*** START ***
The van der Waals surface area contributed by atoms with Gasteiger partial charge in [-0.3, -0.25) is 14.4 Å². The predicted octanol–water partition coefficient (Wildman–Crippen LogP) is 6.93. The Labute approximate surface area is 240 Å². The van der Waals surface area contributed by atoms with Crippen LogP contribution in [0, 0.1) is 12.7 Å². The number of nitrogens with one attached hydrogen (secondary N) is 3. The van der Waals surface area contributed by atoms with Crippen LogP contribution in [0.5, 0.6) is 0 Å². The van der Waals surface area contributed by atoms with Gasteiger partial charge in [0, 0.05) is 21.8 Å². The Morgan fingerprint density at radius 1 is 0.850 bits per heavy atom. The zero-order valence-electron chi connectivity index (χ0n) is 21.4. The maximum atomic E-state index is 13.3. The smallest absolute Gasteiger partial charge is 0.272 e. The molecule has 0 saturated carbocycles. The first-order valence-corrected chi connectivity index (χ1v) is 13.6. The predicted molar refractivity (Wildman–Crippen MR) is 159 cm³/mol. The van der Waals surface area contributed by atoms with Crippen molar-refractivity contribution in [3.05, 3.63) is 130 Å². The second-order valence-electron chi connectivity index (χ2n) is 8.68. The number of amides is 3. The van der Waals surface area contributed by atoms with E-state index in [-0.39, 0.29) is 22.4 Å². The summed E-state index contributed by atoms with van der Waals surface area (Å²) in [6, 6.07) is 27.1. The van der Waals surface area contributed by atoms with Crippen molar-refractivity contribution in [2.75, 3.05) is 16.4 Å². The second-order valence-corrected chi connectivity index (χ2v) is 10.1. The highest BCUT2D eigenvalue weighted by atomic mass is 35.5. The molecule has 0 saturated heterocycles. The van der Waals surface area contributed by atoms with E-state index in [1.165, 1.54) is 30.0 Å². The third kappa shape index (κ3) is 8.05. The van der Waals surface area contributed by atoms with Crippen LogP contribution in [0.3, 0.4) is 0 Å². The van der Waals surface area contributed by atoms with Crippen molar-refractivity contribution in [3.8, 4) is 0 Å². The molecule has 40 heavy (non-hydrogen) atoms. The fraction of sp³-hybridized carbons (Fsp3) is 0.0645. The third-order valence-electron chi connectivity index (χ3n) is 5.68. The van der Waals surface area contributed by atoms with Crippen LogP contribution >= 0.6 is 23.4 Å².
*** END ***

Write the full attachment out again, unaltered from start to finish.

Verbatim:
The van der Waals surface area contributed by atoms with Gasteiger partial charge in [-0.3, -0.25) is 14.4 Å². The predicted octanol–water partition coefficient (Wildman–Crippen LogP) is 6.93. The Labute approximate surface area is 240 Å². The van der Waals surface area contributed by atoms with Crippen LogP contribution in [0, 0.1) is 12.7 Å². The number of nitrogens with one attached hydrogen (secondary N) is 3. The van der Waals surface area contributed by atoms with Crippen LogP contribution in [0.5, 0.6) is 0 Å². The van der Waals surface area contributed by atoms with Gasteiger partial charge in [0, 0.05) is 21.8 Å². The Morgan fingerprint density at radius 1 is 0.850 bits per heavy atom. The zero-order valence-electron chi connectivity index (χ0n) is 21.4. The maximum atomic E-state index is 13.3. The smallest absolute Gasteiger partial charge is 0.272 e. The molecule has 0 saturated carbocycles. The first-order valence-corrected chi connectivity index (χ1v) is 13.6. The predicted molar refractivity (Wildman–Crippen MR) is 159 cm³/mol. The van der Waals surface area contributed by atoms with Crippen molar-refractivity contribution in [3.05, 3.63) is 130 Å². The second-order valence-electron chi connectivity index (χ2n) is 8.68. The number of amides is 3. The van der Waals surface area contributed by atoms with E-state index in [-0.39, 0.29) is 22.4 Å². The summed E-state index contributed by atoms with van der Waals surface area (Å²) in [6, 6.07) is 27.1. The van der Waals surface area contributed by atoms with Crippen molar-refractivity contribution in [2.75, 3.05) is 16.4 Å². The second-order valence-corrected chi connectivity index (χ2v) is 10.1. The highest BCUT2D eigenvalue weighted by atomic mass is 35.5. The molecule has 0 saturated heterocycles. The van der Waals surface area contributed by atoms with E-state index in [1.165, 1.54) is 30.0 Å². The third kappa shape index (κ3) is 8.05. The van der Waals surface area contributed by atoms with Crippen LogP contribution in [0.3, 0.4) is 0 Å². The van der Waals surface area contributed by atoms with Crippen molar-refractivity contribution in [3.8, 4) is 0 Å². The molecule has 40 heavy (non-hydrogen) atoms. The fraction of sp³-hybridized carbons (Fsp3) is 0.0645. The third-order valence-electron chi connectivity index (χ3n) is 5.68. The van der Waals surface area contributed by atoms with Crippen LogP contribution >= 0.6 is 23.4 Å².